In 2009 Bihar saw one of the worst floods in recent history.  Crops were devastated, lives were lost. Thousands of crore rupees were spent in relief and rehabilitation. Months have gone by and people have forgotten about the tragedy. What has followed after the floods as an aftermath is a 2nd wave of destruction through poverty, malnutrition, slavery, trafficking, etc..  People have failed to understand the enormous after effects of this flood.

Farmers who had land have lost all their crop. They are debt ridden now. Most have them have lost their shelter and savings they had. This situation is creating many interesting phenomenons in social environment of the region . Milk collection centers have  registered exponential growth in their collection stats. This is more confined to the regions which were affected by floods. But it wold be Naive to bask in the glory of this fact. The reason behind this is a very sad state of affair of a poverty struck Indian family.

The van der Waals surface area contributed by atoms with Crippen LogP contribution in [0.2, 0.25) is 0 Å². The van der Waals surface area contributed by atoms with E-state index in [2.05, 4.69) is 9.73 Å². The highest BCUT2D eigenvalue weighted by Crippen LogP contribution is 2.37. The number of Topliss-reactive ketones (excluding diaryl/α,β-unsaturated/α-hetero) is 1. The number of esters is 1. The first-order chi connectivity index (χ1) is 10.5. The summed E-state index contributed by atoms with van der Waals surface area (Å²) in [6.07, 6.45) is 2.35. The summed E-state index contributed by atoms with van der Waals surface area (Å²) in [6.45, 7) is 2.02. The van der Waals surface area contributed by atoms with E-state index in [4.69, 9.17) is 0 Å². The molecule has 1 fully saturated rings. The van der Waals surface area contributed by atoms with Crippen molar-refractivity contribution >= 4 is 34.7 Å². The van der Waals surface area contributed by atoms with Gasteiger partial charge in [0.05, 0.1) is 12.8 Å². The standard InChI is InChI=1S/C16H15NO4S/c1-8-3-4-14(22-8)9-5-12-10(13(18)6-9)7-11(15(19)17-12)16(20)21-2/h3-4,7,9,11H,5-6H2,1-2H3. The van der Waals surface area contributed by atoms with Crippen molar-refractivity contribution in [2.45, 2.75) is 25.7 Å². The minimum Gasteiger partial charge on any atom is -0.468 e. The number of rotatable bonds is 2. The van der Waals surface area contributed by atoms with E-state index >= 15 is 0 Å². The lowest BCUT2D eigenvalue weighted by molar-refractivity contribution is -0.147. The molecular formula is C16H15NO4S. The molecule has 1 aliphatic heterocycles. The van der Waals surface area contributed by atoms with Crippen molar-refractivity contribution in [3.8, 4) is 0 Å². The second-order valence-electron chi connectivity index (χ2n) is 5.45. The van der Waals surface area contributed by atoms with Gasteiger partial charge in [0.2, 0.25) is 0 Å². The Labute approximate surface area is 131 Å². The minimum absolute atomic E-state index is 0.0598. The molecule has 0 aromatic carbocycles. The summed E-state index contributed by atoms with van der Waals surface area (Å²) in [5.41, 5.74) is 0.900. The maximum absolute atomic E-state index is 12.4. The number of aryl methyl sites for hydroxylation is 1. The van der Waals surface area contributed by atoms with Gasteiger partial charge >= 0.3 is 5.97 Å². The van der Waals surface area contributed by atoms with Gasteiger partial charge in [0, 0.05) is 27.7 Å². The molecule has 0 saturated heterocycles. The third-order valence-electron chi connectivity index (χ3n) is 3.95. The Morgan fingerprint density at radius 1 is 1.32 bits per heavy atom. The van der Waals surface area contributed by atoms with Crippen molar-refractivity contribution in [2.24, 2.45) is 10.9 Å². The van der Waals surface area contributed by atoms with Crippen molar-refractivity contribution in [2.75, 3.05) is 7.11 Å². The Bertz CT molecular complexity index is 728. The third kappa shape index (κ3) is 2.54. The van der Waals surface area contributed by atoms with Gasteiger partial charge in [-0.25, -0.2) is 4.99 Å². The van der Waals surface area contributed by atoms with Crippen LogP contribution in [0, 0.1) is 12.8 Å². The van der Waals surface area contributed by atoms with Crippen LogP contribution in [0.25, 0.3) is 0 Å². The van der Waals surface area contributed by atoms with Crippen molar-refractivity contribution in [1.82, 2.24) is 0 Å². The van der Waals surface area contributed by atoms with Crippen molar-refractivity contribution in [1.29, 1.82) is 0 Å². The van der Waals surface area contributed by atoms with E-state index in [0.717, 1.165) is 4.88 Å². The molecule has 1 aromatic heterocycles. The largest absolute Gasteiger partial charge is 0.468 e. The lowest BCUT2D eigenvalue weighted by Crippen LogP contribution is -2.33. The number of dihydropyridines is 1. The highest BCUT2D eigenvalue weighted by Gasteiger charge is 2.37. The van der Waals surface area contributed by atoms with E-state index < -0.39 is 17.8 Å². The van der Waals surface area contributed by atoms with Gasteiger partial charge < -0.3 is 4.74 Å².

Families before the flood used to sell their produce and make their ends meet. They used their livestocks to fulfill their daily requirements in terms of nutritional food and milk. But now having lost all their fertile land, they are left with their livestocks to make their ends meet as well as to look after their nutritional requirements. Sadly having failed to get any jobs, they are forced to sell the milk produced by the cows and buffaloes and sell it to the distribution centers. Even though it has increased the collection, this has resulted in malnutrition of their children and the whole family. They have been forced to survive on raw rice without the opportunity to buy the  vegetables due to lack of money. This is having major repercussion in terms of   overall health index of the region. People are falling prey to the diseases and anti social elements are taking advantages of this my inciting human trafficking and slavery. When the rest of the India is couping with 9% GDP growth, this part of the region is going back to colonial times. Unless people understand the need for long term rehabilitation this unfortunate incidents will continue to take place.